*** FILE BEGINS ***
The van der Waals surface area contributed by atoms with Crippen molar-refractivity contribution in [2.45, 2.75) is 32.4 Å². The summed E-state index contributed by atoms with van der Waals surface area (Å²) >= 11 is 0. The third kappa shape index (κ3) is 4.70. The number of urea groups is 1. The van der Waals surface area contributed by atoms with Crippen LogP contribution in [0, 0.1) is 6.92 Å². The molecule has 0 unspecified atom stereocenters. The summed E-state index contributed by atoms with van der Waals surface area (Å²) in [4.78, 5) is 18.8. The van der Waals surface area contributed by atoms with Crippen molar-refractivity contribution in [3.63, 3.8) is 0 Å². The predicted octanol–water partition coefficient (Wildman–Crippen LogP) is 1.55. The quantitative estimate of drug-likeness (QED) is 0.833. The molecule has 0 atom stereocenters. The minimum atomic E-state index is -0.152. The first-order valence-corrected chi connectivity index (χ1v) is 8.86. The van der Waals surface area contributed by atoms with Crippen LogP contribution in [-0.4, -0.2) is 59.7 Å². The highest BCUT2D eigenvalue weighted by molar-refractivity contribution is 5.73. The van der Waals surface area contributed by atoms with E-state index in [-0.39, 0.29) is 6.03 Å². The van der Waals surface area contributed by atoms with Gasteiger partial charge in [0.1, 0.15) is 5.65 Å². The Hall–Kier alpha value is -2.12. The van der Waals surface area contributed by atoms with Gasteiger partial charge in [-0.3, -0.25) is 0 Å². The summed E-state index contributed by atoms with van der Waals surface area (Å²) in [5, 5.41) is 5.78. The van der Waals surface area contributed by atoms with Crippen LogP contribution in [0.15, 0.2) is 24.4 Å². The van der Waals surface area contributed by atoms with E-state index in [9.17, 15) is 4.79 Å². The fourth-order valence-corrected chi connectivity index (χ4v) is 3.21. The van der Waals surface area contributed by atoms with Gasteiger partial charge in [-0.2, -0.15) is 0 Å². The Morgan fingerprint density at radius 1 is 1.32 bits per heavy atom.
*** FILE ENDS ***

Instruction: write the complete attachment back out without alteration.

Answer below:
The van der Waals surface area contributed by atoms with Crippen molar-refractivity contribution in [2.45, 2.75) is 32.4 Å². The summed E-state index contributed by atoms with van der Waals surface area (Å²) >= 11 is 0. The third kappa shape index (κ3) is 4.70. The number of urea groups is 1. The van der Waals surface area contributed by atoms with Crippen LogP contribution in [0, 0.1) is 6.92 Å². The molecule has 0 unspecified atom stereocenters. The summed E-state index contributed by atoms with van der Waals surface area (Å²) in [4.78, 5) is 18.8. The van der Waals surface area contributed by atoms with Crippen molar-refractivity contribution in [3.63, 3.8) is 0 Å². The predicted octanol–water partition coefficient (Wildman–Crippen LogP) is 1.55. The quantitative estimate of drug-likeness (QED) is 0.833. The molecule has 0 atom stereocenters. The minimum atomic E-state index is -0.152. The first-order valence-corrected chi connectivity index (χ1v) is 8.86. The van der Waals surface area contributed by atoms with Crippen LogP contribution in [-0.4, -0.2) is 59.7 Å². The highest BCUT2D eigenvalue weighted by molar-refractivity contribution is 5.73. The van der Waals surface area contributed by atoms with E-state index in [-0.39, 0.29) is 6.03 Å². The van der Waals surface area contributed by atoms with Gasteiger partial charge in [0.1, 0.15) is 5.65 Å². The Hall–Kier alpha value is -2.12. The van der Waals surface area contributed by atoms with Gasteiger partial charge in [-0.3, -0.25) is 0 Å². The summed E-state index contributed by atoms with van der Waals surface area (Å²) in [5, 5.41) is 5.78. The van der Waals surface area contributed by atoms with Crippen LogP contribution in [0.15, 0.2) is 24.4 Å². The van der Waals surface area contributed by atoms with E-state index in [9.17, 15) is 4.79 Å². The fourth-order valence-corrected chi connectivity index (χ4v) is 3.21. The van der Waals surface area contributed by atoms with Gasteiger partial charge in [-0.2, -0.15) is 0 Å². The Morgan fingerprint density at radius 1 is 1.32 bits per heavy atom.